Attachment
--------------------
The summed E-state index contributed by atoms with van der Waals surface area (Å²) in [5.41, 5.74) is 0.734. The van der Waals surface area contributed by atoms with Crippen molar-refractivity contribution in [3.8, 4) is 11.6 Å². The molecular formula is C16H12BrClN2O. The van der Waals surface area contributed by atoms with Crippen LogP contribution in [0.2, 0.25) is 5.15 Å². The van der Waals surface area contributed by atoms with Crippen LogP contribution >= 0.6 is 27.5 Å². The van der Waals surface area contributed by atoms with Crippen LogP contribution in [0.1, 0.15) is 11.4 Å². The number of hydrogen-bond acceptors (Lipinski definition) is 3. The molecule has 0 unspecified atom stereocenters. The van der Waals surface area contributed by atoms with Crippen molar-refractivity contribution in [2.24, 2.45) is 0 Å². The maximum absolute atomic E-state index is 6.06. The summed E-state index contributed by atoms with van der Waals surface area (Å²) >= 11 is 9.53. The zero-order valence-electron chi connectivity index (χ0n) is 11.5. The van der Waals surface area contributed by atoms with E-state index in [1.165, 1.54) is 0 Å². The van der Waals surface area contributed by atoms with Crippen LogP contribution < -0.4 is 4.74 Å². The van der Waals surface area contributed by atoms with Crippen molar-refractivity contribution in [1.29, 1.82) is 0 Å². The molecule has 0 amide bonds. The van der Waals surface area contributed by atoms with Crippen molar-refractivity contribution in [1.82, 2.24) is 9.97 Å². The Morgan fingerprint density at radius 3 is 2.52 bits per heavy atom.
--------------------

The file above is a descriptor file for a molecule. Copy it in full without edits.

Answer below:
The summed E-state index contributed by atoms with van der Waals surface area (Å²) in [5.41, 5.74) is 0.734. The van der Waals surface area contributed by atoms with Crippen molar-refractivity contribution in [3.8, 4) is 11.6 Å². The molecular formula is C16H12BrClN2O. The van der Waals surface area contributed by atoms with Crippen LogP contribution in [0.2, 0.25) is 5.15 Å². The van der Waals surface area contributed by atoms with Crippen LogP contribution >= 0.6 is 27.5 Å². The van der Waals surface area contributed by atoms with Crippen LogP contribution in [0.1, 0.15) is 11.4 Å². The number of hydrogen-bond acceptors (Lipinski definition) is 3. The molecule has 0 unspecified atom stereocenters. The van der Waals surface area contributed by atoms with Crippen molar-refractivity contribution in [2.24, 2.45) is 0 Å². The maximum absolute atomic E-state index is 6.06. The summed E-state index contributed by atoms with van der Waals surface area (Å²) >= 11 is 9.53. The zero-order valence-electron chi connectivity index (χ0n) is 11.5. The van der Waals surface area contributed by atoms with E-state index in [1.165, 1.54) is 0 Å². The van der Waals surface area contributed by atoms with Crippen LogP contribution < -0.4 is 4.74 Å². The van der Waals surface area contributed by atoms with Crippen molar-refractivity contribution in [1.29, 1.82) is 0 Å². The molecule has 0 amide bonds. The van der Waals surface area contributed by atoms with Crippen molar-refractivity contribution in [1.82, 2.24) is 9.97 Å². The Morgan fingerprint density at radius 3 is 2.52 bits per heavy atom.